Perhaps other commissioners should join Vance in discussing an aspect that will most certainly come from that report, and that is how to pay for what will be a significant cost for county taxpayers.
Vance recently asked commissioners to approve a project manager to help transition the consultant report, but he was convinced that would be premature. As well, there’s a possibility of some state help with project management and, as Commissioner Colette George pointed out, the scope of the project as the consultant recommends will help define qualifications needed for a project manager.
For instance, the current jail was designed to be expanded from two to three floors, and it might seem a simple matter to just build up. But there may be structural issues with that approach, and adding an additional floor may be inadequate to provide needed space, or serve other operational challenges such as dividing men from women, separating inmates by risk, inmates with special medical needs, maximum security space for both sexes, and issues involving booking and housing of weekend offenders.
The Sullivan County jail currently exceeds capacity by about 50 percent and five years ago nearly lost certification due to overcrowding and deficiencies found by a state inspection. To address those deficiencies, a committee was created in 2014 that ultimately recommended an outside consultant come up with a master plan for the facility.
The county has known for years that it was facing two major projects: new schools and a new jail. School expansion and renovation needs have been addressed with a $140 million project now underway. Next up is the jail.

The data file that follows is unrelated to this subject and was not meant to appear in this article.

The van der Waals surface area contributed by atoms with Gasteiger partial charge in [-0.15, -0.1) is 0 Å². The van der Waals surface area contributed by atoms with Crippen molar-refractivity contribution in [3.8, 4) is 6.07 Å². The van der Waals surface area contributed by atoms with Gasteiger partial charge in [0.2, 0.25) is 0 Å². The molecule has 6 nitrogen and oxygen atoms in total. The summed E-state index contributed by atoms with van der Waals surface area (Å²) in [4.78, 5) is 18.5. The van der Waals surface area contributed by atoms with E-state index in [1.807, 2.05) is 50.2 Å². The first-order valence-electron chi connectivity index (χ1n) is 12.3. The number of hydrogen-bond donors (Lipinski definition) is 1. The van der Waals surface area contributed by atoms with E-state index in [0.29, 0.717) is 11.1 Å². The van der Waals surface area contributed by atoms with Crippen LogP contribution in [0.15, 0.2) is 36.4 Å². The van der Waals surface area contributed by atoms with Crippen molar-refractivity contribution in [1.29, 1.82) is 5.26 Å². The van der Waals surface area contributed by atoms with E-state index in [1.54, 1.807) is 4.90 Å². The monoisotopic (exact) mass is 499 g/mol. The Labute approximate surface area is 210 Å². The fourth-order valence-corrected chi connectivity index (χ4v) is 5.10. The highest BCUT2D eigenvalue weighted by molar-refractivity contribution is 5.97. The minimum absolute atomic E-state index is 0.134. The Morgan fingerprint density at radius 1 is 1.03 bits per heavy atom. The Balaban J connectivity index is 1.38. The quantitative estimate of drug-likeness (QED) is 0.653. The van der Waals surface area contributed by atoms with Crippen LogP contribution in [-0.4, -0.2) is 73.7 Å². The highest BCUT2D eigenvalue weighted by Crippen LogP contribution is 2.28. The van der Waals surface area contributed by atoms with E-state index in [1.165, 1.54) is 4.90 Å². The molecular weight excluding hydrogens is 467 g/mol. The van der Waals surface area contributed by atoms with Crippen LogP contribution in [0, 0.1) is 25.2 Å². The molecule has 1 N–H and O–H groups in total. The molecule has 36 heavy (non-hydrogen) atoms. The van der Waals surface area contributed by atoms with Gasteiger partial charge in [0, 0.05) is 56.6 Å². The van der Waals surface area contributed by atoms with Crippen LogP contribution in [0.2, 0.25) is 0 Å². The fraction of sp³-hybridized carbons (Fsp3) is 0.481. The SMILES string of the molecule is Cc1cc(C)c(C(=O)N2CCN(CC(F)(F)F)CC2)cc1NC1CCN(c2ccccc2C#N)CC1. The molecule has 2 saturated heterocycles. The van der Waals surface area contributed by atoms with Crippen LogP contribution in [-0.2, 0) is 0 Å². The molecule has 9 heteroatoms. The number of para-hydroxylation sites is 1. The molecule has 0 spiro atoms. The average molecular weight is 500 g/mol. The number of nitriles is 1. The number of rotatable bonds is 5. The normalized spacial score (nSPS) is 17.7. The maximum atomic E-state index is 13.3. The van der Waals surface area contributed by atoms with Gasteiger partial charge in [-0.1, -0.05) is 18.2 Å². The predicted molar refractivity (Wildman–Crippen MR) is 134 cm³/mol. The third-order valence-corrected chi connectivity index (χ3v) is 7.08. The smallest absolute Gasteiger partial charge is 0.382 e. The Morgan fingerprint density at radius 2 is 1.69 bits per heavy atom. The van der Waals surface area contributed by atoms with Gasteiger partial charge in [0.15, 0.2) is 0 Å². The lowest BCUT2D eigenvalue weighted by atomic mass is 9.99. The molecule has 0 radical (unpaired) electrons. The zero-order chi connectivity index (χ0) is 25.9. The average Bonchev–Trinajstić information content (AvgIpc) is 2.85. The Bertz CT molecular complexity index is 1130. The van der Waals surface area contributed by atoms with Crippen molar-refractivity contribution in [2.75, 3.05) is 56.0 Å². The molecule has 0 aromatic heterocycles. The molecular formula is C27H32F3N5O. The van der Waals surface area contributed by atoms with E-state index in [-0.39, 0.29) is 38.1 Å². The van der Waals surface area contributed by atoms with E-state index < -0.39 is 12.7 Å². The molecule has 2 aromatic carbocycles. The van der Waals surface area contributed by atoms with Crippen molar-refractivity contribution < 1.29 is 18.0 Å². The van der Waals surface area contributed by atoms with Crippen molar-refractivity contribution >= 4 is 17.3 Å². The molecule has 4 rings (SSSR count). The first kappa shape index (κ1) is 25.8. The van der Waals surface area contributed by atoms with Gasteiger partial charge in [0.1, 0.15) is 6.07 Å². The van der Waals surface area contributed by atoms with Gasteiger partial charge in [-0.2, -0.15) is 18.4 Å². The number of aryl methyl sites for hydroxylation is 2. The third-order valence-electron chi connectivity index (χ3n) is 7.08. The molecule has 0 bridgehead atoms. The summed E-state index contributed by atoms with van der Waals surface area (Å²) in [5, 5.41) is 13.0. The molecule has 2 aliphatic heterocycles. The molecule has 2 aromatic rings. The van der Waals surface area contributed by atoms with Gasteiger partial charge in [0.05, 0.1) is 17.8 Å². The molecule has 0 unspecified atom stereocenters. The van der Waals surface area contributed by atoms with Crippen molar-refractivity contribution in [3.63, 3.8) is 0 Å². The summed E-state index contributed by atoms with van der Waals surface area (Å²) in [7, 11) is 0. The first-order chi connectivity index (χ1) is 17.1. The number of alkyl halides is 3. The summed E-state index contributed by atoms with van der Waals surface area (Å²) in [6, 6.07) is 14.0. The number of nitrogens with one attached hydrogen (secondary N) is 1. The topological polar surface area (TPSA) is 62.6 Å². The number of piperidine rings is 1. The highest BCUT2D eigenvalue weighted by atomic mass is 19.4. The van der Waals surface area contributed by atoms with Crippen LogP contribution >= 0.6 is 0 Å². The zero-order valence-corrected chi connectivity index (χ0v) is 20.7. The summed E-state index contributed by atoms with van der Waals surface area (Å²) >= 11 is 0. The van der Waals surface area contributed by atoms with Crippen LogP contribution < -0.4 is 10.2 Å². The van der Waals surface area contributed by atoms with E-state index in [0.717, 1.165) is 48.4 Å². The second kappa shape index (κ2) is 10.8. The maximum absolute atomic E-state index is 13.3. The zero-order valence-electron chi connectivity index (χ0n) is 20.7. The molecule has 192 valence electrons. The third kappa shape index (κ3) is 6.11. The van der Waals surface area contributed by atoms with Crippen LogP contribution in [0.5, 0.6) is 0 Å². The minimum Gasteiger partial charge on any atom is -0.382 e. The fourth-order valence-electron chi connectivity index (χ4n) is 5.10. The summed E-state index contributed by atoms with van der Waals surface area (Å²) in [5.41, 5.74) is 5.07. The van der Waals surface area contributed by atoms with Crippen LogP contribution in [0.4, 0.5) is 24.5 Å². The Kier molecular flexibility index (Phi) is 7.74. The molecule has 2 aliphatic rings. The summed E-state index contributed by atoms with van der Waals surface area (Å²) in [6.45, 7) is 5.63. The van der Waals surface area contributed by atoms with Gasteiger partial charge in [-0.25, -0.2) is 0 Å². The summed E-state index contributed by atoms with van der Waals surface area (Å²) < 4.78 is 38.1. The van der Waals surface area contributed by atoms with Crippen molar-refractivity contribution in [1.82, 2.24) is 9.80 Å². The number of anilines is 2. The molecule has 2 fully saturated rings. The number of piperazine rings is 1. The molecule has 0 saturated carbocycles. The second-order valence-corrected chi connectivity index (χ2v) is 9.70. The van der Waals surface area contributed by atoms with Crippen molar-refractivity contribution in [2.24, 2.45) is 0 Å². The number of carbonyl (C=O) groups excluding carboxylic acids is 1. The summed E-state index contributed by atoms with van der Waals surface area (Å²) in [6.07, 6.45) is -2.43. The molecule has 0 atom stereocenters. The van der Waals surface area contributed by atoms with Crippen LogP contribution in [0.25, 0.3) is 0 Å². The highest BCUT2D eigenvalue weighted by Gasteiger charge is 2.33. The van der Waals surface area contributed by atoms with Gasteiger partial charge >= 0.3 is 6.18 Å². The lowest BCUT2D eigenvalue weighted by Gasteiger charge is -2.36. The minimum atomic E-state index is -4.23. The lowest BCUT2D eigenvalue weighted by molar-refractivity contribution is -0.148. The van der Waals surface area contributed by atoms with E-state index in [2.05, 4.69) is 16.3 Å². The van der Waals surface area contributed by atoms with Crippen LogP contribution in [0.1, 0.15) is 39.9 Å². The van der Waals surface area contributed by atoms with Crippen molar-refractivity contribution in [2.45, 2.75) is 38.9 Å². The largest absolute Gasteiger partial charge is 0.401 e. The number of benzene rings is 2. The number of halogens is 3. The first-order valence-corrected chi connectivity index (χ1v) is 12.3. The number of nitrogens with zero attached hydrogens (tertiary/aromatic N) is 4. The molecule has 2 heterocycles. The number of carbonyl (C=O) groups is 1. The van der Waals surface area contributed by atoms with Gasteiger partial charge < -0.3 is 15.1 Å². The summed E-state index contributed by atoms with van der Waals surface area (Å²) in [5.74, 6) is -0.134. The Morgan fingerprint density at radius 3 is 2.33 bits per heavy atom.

The consultant will help the county outline the most efficient use of the 30-plus-acre property occupied by the Blountville Justice Center, which houses the main jail, the medium-security annex, and other components of the county’s jail system.
The consultant is Knoxvillebased Michael Brady Inc., an architectural and engineering firm that has completed, or is working on, jail and justice center projects for at least five Tennessee counties.
The bottom line is that Sullivan County will need significant additional jail space as well as the staff to maintain it. Kingsport businessman Wally Boyd headed the committee that recommended hiring a consultant and reminded members of earlier studies projecting the county ultimately needs about 24,000 square feet of space not including hallways, kitchens, laundry rooms and other components of a jail.
The cost could be in the neighborhood of $50 million or more. That means another bond issue, and that means taxes are going to go up. If there’s any way to prepare for that by cutting other operational expenses, now’s the time to take a hard look at it as commissioners work on the 2019-2020 operating budget.